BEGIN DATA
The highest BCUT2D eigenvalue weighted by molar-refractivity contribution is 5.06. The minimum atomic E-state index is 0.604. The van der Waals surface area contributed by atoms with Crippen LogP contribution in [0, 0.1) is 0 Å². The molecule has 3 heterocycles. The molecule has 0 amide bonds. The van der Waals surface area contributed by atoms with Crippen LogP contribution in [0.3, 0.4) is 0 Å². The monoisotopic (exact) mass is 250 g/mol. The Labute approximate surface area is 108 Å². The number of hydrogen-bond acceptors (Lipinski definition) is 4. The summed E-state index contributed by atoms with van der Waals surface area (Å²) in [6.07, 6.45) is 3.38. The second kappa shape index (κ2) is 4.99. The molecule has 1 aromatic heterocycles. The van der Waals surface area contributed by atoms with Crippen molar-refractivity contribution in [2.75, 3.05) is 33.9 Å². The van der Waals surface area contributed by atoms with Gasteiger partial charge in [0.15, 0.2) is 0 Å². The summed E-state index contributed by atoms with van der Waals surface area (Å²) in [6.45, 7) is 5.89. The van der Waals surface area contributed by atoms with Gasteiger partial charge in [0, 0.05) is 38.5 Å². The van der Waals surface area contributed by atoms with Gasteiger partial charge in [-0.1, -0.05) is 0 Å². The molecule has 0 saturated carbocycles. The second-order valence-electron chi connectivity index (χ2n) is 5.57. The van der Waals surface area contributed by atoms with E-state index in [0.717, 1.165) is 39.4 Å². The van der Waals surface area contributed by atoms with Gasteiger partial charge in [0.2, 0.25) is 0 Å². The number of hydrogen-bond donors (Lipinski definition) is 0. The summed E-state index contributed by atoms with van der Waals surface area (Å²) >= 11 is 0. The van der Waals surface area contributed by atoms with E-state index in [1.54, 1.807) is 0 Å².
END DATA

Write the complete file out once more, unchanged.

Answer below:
The highest BCUT2D eigenvalue weighted by molar-refractivity contribution is 5.06. The minimum atomic E-state index is 0.604. The van der Waals surface area contributed by atoms with Crippen LogP contribution in [0, 0.1) is 0 Å². The molecule has 3 heterocycles. The molecule has 0 amide bonds. The van der Waals surface area contributed by atoms with Crippen LogP contribution in [0.3, 0.4) is 0 Å². The monoisotopic (exact) mass is 250 g/mol. The Labute approximate surface area is 108 Å². The number of hydrogen-bond acceptors (Lipinski definition) is 4. The summed E-state index contributed by atoms with van der Waals surface area (Å²) in [6.07, 6.45) is 3.38. The second kappa shape index (κ2) is 4.99. The molecule has 1 aromatic heterocycles. The van der Waals surface area contributed by atoms with Crippen molar-refractivity contribution in [2.75, 3.05) is 33.9 Å². The van der Waals surface area contributed by atoms with Gasteiger partial charge in [0.15, 0.2) is 0 Å². The summed E-state index contributed by atoms with van der Waals surface area (Å²) in [6.45, 7) is 5.89. The van der Waals surface area contributed by atoms with Gasteiger partial charge in [0, 0.05) is 38.5 Å². The van der Waals surface area contributed by atoms with Gasteiger partial charge in [-0.1, -0.05) is 0 Å². The molecule has 0 saturated carbocycles. The second-order valence-electron chi connectivity index (χ2n) is 5.57. The van der Waals surface area contributed by atoms with E-state index in [0.717, 1.165) is 39.4 Å². The van der Waals surface area contributed by atoms with Gasteiger partial charge in [0.2, 0.25) is 0 Å². The number of hydrogen-bond donors (Lipinski definition) is 0. The summed E-state index contributed by atoms with van der Waals surface area (Å²) >= 11 is 0. The van der Waals surface area contributed by atoms with E-state index in [1.54, 1.807) is 0 Å².